Back is white with variable patter of black bands. Tail is white, underparts and limbs are black. Hair on back stands erects. Head and body length 7.9-11.2 in (20-28.5 cm), tail length 3.9-7.1 in (10-18 cm).

Upperparts are grayish to reddish, white stripe extends from neck and shoulder area to rump. Black patches present on face and cheeks. Head and body length 16.5-28.3 in (42-72 cm), tail length 3.9-6.1 in (10-15.5 cm), weight 8.8-26.5 lb (4-12 kg).

Back is reddish brown, and white or yellowish, tail is whitish with dark tip. Underparts are dark brown or black, facial mask is dark brown. Head and body length 1.4-15 in (29-38 cm), tail length 5.9-8.6 in (15-21.8 cm), weight 0.8-1.6 lb (370715 g).

marsh regions. Species is nocturnal and fossorial. Can climb very well, but usually stays on the ground. May be solitary or stay in groups of 2-4 family members. Releases an odor from its anal glands when it is attacked or under stress.

Edges of Sahara and contiguous arid zones. Nocturnal, shelters throughout day. Litter contains two or three offspring. Disagreeable smell and aggressive toward humans.

Relatively dry, open country. May be active at all hours, but mainly nocturnal. Mating in summer and early autumn.

Steppes and foothills. Species is solitary, except during breeding season. Mainly nocturnal, good climber, litter size is 4 to 8 young.

South Africa.

Morocco and Senegal to the Red Sea.

Northern Alberta and southern British Columbia, Canada, to Ohio, United States, central Mexico, and Baja California.

Steppe and subdesert zones from the Balkans and Palestine to Inner Mongolia and Pakistan.

eats small mammals, including rodents, rats, mole rats, and birds, and also snakes and insects.

Rodents, young ground birds, eggs, lizards, and insects.

Mainly prey within foraged dens, but also small mammals, birds, reptiles, and arthropods.

Rodents, birds, reptiles, and other animals.

Not threatened

Vulnerable

Not threatened

Not threatened

Not threatened

Not threatened

Not threatened

Resources

Books

Dunstone, N. The Mink. London: Poyser Natural History, 1993.

Gittleman, J. L. Carnivore Behavior, Ecology, and Evolution. Vol. 2. Ithaca, NY: Cornell University Press, 1996.

King, C. The Natural History of Weasels and Stoats. Ithaca, NY: Cornell University Press, 1990.

Macdonald, D. W. The New Encyclopedia of Mammals. Oxford: Oxford University Press, 2001.

Neal, E., and C. Cheeseman. Badgers. London: Poyser Natural History, 1996.

Nowak, R. M. Walker's Mammals of the World. 6th ed. Baltimore: Johns Hopkins University Press, 1999.

Powell, R. A. The Fisher: Life History, Ecology and Behavior. 2nd ed. Minneapolis: University of Minnesota Press, 1993.

Wilson, D. E., and D. M. Reeder. Mammal Species of the World: A Taxonomic and Geographic Reference. 2nd ed. Washington, DC: Smithsonian Institution Press, 1993.

Periodicals

Carter, S. K., and F. C. W. Rosas. "Biology and Conservation of the Giant Otter Pteronura brasiliensis." Mammal Review 27 (1997): 1-26.

Clark, T. W., E. Anderson, C. Douglas, and M. Strickland.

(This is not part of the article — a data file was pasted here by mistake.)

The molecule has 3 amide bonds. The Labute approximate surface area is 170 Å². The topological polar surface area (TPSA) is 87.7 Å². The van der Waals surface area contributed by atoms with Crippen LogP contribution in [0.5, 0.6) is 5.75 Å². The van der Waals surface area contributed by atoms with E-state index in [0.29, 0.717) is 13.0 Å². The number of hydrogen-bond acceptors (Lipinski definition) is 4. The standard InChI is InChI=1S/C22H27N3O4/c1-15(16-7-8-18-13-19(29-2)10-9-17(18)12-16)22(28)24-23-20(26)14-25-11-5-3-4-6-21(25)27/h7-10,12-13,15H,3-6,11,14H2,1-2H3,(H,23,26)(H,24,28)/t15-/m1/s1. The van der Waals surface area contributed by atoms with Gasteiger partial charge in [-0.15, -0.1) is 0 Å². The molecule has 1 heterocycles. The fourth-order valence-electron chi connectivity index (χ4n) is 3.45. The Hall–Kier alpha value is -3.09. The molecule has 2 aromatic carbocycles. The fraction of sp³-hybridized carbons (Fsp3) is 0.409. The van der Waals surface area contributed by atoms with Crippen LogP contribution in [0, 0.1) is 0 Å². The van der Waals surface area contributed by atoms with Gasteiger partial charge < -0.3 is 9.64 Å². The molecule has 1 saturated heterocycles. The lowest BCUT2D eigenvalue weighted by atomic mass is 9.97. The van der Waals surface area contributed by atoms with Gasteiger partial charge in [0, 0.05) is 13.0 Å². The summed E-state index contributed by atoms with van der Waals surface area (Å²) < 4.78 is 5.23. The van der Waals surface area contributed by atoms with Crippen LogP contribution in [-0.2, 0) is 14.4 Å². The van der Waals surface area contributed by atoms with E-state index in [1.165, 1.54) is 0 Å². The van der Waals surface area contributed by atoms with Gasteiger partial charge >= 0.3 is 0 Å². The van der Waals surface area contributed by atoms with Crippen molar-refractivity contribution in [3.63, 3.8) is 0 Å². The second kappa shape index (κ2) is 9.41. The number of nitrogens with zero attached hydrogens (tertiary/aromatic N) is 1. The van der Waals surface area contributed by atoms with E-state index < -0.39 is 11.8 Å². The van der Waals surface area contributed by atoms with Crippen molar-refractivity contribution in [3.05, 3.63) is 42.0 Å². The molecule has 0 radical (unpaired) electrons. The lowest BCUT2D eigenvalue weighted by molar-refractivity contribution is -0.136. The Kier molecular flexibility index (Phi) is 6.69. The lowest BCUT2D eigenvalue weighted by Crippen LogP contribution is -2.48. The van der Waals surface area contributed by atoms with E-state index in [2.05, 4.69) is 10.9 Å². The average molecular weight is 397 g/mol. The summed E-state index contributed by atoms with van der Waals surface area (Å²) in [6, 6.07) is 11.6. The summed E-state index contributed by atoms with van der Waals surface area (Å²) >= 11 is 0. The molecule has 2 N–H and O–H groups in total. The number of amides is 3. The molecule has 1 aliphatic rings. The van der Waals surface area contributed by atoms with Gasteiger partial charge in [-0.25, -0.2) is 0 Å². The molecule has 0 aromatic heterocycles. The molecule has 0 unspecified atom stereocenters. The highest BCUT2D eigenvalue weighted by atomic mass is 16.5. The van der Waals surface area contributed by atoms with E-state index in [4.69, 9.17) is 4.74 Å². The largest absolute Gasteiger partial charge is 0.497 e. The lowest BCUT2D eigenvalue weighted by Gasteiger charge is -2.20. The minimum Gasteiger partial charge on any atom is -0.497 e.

"Martes americana." Mammalian Species 289 (1987): 1-8.

Estes, J. A. "Enhydra lutris." Mammalian Species 133 (1980): 1-8.

Ferguson, S. H., J. A. Virgl, and S. Larivière. "Evolution of Delayed Implantation and Associated Grade Shifts in Life History Traits of North American Carnivores." Écoscience 3 (1996): 7-17.

Hillmand, C. N., and T. W. Clark. "Mustela nigripes." Mammalian Species 126 (1980): 1-3.

Larivière, S. "Aonyx capensis." Mammalian Species 671 (2001): 1-6.

-. "Ictonyx striatus." Mammalian Species 698 (2002): 1-5.

-. "Lontra felina." Mammalian Species 575 (1998): 1-5.

-. "Lontra longicaudis." Mammalian Species 609 (1999): 1-5.

-. "Lontra provocax." Mammalian Species 610 (1999): 1-4.

-. "Lutra maculicollis." Mammalian Species 712 (2002): 1-6.

-. "Mustela vison." Mammalian Species 608 (1999): 1-9.

-. "Poecilogale albinucha." Mammalian Species 681 (2001):

Lariviere, S., and F. Messier. "Aposematic Behaviour in the Striped Skunk Mephitis mephitis." Ethology 102 (1996): 986-992.

-. "Spatial Organization of a Prairie Striped Skunk

Population During the Waterfowl Nesting Season." Journal of Wildlife Management 62 (1998): 199-204.

Long, C. A. "Taxidea taxus." Mammalian Species 26 (1973): 1-4.

McDonald, R. A., and S. Lariviere. "Diseases and Pathogens of Mustela spp., With Special Reference to the Biological Control of Introduced Stoat Mustela erminea Populations in New Zealand." Journal of the Royal Society of New Zealand 31 (2001): 721-744.

Pasitschniak-Arts, M., and S. Lariviere. "Gulo gulo." Mammalian Species 499 (1995): 1-10.

Presley, S. J. "Eira barbara." Mammalian Species 636 (2000): 1-6.

Sheffield, S. R., and C. M. King. "Mustela nivalis." Mammalian Species 454 (1994): 1-10.

Sheffield, S. R., and H. H. Thomas. "Mustela frenata." Mammalian Species 570 (1997): 1-9.

Verts, B. J., L. N. Carraway, and A. Kinlaw. "Spilogale gracilis." Mammalian Species 674 (2001): 1-10.

Wade-Smith, J., B. J. Verts. "Mephitis mephitis." Mammalian Species 173 (1982): 1-7.

Youngman, P. M. "Mustela lutreola." Mammalian Species 362 (1990): 1-3.

Other

Black-Footed Ferret Recovery Program. "Ferret Facts." [1 March 2003] <http://www.blackfootedferret.org>.

Serge Lariviere, PhD